ENVS 4950/6900 Humans & Global Change Ecology (Osbourne) (Spring)

Anthropology, History, Psychology, and Sociology:

ANTH 5340/6340 Archaeology of the Desert West (Finley) (Fall, odd years)
ENVS 6300/7300 Conservation Psychology (TBD) (TBD)
SOC 6620 Environment, Technology, and Social Change (Givens) (Fall, even years)
SOC 6630 Natural Resources and Social Development (Ulrich-Schad) (Fall)
SOC 6800 Multispecies Justice and Indigenous Approaches to the Environment (Spring)

*Abbreviations - Biology (BIOL), Environment & Society (ENVS), Geography (GEOG), Geosciences (GEOS), Landscape Architecture & Environmental Planning (LAEP), Plant Soils and Climate (PSC), Sociology (SOC), Watershed Sciences (WATS), Wildland Resources (WILD)


Climate Adaptation Science (CAS):

Graduate students from any of the CAS program's 10 affiliated departments can apply for this 9-credit specialization.  The Climate Adaptation Science program closely integrates research, instruction, work-place experience, and collaborations among scientists, federal, state, and local land and resource managers, policy-makers, trainees, and citizen stakeholders. The program emphasizes interdisciplinary research and includes training in informatics, modeling, communication, leadership, project management, risk assessment, decision-making under uncertainty, and interdisciplinary teamwork. Trainees acquire primary disciplinary expertise in their departmental major degree fields. All trainees acquire facility in working on problems that span, and in teams that include, the full range of climate-adaptation-related disciplines. For additional information about the program, including eligibility requirements and application instructions, please visit the CAS website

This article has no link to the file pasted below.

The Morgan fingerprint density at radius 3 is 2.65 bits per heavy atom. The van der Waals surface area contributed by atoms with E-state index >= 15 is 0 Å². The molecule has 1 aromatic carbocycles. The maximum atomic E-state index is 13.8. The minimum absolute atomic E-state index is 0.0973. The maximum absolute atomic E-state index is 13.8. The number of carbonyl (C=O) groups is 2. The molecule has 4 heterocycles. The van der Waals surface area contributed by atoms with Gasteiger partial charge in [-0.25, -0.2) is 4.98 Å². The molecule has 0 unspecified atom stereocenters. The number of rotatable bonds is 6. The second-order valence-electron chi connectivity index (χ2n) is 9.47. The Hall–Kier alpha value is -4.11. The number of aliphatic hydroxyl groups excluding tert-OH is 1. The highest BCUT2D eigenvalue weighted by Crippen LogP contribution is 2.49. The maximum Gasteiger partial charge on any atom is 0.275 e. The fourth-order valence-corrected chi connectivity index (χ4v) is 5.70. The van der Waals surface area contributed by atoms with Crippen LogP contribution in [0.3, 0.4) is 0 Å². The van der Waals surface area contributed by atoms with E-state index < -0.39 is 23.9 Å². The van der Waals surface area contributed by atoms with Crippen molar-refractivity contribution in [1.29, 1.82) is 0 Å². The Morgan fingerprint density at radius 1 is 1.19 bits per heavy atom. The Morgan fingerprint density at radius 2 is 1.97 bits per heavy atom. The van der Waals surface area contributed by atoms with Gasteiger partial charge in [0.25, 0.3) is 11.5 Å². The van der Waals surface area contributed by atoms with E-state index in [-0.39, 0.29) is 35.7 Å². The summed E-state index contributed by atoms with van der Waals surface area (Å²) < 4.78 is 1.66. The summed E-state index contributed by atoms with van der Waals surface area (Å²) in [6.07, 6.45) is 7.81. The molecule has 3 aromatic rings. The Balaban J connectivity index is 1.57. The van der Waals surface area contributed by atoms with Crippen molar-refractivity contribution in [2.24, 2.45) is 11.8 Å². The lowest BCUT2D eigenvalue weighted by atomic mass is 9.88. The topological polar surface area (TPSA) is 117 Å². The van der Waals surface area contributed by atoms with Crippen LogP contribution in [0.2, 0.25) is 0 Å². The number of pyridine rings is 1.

Forest Ecology

Within the Ecology MS and PhD degrees in the Wildland Resources Department a student also can choose to pursue a Specialization in Forest Ecology, which will appear on their transcript if completed. To opt for the Specialization in Forest Ecology, select it when you fill out your committee form or enter it under your plan description in your program of study. Required elements for this specialization include:

  • Any three (3) of the courses in Table 1 for MS students.
  • Any four (4) of the courses in Table 1, plus one (1) more course from any Ecology Center block for PhD students.

The remaining credit hours for the degree are determined by the student and their committee.

Table 1. Currently Offered Classes




Ecology Block


WILD 3100

Introduction to Wildland Fire

Every fall

Block #1


WILD 5700

Forest Assessment & Management

Every spring

Block #3


WILD 5710

Forest Vegetation Disturbance Ecology & Management

Every other fall (even)

Block #3


WILD 6350

Wildland Soils

Every fall

Block #1


WILD 6570

Forest Ecology of the Sierra and White Mountains

Summer only (first half)

Block #3


WILD 6730

Forest Community Ecology

Every other fall (odd)

Block #3


WILD 6900

Fire Ecology

Fall every other year (odd)

Block #1


WILD 7400

Plant Population Ecology

Every fall

Block #2


PSC 6130

Soil Genesis, Morphology, and Classification

Every fall

Block #1


WILD 6710

Landscape Ecology

Every spring

Block #1



Financial Support Opportunities For Ecology Graduate Students

Graduate students working on Ecology degrees are eligible to apply for the following types of support. All depend on availability of funds and worthiness of the application.